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1. UNDERSTAND THE PROBLEM: Do I really understand what is given and what is asked of me?
- Am I reading the problem carefully?
- What is the question? What is the unknown?
- Is this a problem to “find” … or to “prove”?
- What are the known data?
- What is the condition? Is it sufficient to determine the unknown? Insufficient, redundant, contradictory? Are there separate parts of the condition?
- What is relevant information? What should be discarded?
- Can I use a mental schema or draw a figure with suitable notation – marking the knowns and the unknown?
2. MAKE A PLAN: How do I best make a plan for the solution?
- What is the connection between the unknown and the known data?
- Have I ever seen this problem as a worked example before? A similar problem?
- Have I ever myself solved a problem like this ? A similar one?
- Do I recall the solution approaches?
- If not – is there a problem related to this one that I have seen solved before and whose solution approach I can recall and use?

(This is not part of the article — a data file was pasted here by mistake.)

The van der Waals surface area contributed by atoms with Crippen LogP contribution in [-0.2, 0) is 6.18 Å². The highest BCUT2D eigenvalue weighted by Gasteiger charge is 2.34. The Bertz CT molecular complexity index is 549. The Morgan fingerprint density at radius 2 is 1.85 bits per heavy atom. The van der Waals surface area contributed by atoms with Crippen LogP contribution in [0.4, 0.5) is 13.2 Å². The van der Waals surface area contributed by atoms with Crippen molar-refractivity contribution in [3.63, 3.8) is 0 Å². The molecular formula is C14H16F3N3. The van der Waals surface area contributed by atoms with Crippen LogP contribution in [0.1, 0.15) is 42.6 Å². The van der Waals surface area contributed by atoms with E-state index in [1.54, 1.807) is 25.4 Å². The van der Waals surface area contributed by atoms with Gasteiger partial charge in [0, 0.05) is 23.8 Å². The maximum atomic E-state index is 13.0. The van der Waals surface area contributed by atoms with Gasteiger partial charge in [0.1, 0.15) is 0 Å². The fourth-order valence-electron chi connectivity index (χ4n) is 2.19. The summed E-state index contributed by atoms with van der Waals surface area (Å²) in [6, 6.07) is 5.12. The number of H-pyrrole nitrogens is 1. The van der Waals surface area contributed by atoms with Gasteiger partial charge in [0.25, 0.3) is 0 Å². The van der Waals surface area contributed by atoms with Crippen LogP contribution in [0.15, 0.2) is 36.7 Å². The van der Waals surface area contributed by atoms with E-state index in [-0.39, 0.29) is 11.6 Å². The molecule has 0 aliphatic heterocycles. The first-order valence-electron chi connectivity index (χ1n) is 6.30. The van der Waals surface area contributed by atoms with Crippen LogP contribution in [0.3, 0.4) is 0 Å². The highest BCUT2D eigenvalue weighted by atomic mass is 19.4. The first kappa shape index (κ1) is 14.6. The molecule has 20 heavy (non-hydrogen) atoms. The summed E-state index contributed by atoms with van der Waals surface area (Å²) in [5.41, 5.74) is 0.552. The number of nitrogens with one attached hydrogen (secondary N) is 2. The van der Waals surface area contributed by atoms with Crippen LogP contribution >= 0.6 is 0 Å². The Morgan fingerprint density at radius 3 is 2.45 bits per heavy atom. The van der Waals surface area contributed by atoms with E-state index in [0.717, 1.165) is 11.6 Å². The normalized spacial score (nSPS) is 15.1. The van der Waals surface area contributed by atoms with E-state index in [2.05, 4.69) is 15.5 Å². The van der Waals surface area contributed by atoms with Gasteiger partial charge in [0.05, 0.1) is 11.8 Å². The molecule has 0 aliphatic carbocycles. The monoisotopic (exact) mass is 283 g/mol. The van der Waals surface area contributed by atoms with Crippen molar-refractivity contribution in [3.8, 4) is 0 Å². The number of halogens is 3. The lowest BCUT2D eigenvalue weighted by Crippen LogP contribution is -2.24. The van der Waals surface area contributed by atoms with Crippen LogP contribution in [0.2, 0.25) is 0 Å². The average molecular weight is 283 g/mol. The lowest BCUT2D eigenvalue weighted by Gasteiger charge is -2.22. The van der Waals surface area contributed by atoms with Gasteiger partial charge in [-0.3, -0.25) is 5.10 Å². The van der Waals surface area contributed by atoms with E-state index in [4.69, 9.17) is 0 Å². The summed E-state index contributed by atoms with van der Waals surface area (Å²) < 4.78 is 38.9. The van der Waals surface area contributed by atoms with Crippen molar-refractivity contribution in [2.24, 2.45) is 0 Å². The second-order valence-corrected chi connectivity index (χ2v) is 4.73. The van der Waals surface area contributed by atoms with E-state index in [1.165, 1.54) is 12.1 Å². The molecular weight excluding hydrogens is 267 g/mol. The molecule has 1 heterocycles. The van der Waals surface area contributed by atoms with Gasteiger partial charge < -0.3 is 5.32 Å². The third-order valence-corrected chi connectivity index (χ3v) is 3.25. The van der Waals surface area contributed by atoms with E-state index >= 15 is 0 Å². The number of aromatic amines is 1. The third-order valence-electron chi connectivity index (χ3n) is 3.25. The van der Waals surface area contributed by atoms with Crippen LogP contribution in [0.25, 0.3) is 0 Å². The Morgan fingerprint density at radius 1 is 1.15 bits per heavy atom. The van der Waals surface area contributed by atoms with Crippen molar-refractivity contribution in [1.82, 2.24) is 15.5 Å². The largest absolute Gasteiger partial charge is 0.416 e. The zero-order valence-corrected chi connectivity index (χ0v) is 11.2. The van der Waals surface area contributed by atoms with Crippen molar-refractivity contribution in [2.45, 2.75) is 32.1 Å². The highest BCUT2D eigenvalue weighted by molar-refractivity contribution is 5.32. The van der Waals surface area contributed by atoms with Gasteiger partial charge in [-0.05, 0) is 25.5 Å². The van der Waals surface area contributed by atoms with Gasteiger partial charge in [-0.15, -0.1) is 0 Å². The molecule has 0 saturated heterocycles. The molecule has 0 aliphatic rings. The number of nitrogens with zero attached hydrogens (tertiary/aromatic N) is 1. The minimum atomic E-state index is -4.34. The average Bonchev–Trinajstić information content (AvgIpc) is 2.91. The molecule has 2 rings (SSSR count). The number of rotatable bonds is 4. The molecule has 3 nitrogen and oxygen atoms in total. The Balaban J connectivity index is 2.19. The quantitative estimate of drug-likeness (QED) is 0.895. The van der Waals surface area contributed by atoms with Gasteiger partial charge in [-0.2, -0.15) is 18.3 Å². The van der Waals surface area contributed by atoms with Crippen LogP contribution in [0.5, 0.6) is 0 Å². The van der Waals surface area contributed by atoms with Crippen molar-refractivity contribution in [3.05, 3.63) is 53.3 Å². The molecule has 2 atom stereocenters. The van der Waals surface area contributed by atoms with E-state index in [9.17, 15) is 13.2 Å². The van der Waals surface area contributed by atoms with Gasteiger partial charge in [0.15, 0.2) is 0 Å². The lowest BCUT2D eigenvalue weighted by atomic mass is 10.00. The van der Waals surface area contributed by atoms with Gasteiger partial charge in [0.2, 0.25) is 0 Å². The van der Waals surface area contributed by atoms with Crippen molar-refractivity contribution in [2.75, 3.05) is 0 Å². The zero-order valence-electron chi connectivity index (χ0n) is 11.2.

- Do I need to restate the problem by introducing some added element?
- What solving strategies do I have? What should I try? Do I recall the steps?
3. CARRY OUT THE PLAN: How do I best carry out the plan and solve the problem?
- Am I using the problem-solving strategy that will answer the question?
- Have I applied the skills I have learned through daily practice?
- Do I show all my work so I can check it later?
- Have I checked each step of my work to avoid being careless?
- Can I see clearly that each step is correct? Can I convince myself or prove that each step is correct?
4. LOOK BACK: How do I best look back on my work?
- Do I examine my solution to see that it answers the question?
- Is my answer reasonable?
- Can I check the result?
- Can I see the solution approach for connecting the unknown to the given data at a glance?
- Can I use a mental model or a diagram to help recall this solution approach and solve similar problems in the future?
- How will I recognizhe similar problem statements and recall a solution approach?